Paralysis is only the most obvious result of a spinal cord injury. The damage to the nervous system puts the body into an uncontrolled fight or flight state. This unending strain can put people with spinal injuries at higher risk of heart attacks, strokes and serious infections like pneumonia. It’s the reason many people with paraplegia or tetraplegia die years or decades earlier than they might have otherwise.
That is why a lot of medical researchers are studying ways of reducing the lifespan-shortening effects of spinal cord damage, in addition to the efforts to reverse or ease paralysis. One development that might be promising for spinal cord patients in Georiga is the pain relief drug gabapentin. Researchers believe it might stop the changes in the nervous system that lead to the fight or flight dysfunction.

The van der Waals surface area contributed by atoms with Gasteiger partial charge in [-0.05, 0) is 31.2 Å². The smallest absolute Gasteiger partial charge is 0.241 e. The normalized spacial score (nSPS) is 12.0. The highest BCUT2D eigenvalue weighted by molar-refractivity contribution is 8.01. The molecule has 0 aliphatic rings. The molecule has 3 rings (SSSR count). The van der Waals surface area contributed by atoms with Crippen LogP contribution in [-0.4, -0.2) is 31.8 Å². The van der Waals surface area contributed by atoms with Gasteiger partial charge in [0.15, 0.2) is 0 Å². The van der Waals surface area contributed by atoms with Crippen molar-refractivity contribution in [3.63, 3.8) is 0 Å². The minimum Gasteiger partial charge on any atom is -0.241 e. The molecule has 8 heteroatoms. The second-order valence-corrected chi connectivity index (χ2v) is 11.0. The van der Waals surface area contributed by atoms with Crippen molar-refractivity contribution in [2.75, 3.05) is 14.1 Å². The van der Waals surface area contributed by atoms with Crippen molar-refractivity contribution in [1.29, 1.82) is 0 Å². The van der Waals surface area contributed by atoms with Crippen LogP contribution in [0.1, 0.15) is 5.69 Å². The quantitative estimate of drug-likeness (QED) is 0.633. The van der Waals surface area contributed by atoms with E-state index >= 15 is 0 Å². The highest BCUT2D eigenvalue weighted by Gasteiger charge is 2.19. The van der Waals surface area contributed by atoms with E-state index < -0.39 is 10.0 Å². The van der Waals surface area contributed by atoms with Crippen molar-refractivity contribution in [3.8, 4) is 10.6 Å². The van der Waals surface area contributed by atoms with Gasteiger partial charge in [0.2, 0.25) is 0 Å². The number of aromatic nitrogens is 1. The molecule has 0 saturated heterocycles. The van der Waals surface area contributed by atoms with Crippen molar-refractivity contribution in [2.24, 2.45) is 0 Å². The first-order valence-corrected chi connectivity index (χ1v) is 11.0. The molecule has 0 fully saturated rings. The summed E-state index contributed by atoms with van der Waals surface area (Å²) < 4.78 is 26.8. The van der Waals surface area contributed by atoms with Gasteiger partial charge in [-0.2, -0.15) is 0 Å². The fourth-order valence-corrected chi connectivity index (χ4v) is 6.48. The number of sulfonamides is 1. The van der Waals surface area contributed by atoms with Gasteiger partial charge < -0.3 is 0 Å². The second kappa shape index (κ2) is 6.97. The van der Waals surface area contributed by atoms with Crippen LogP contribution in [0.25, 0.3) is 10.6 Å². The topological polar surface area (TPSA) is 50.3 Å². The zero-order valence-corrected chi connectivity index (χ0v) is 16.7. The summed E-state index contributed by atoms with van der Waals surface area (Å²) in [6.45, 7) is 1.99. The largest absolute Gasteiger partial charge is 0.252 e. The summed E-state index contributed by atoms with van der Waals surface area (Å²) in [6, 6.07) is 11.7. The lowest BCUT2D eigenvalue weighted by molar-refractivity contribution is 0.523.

Research still in early phases
Scientists at The Ohio State University have tested this theory on mice. They found that even a month after receiving gabapentin, paralyzed mice still had health benefits. One of the researchers said that gabapentin seems to cause reduced cardiovascular problems and immune system suppression. The Food and Drug Administration has already approved gabapentin for use in treating neuropathic pain, which could make it easier to get it approved for this second function for spinal cord patients.
Paralysis may only be part of the effects
The limitations on the patient’s movement and sensation are the most obvious effect of a spinal cord injury suffered at work. But there can be many other symptoms too. These effects may have a dramatic impact on the victim’s quality of life and their family’s ability to enjoy their companionship and income-earning power.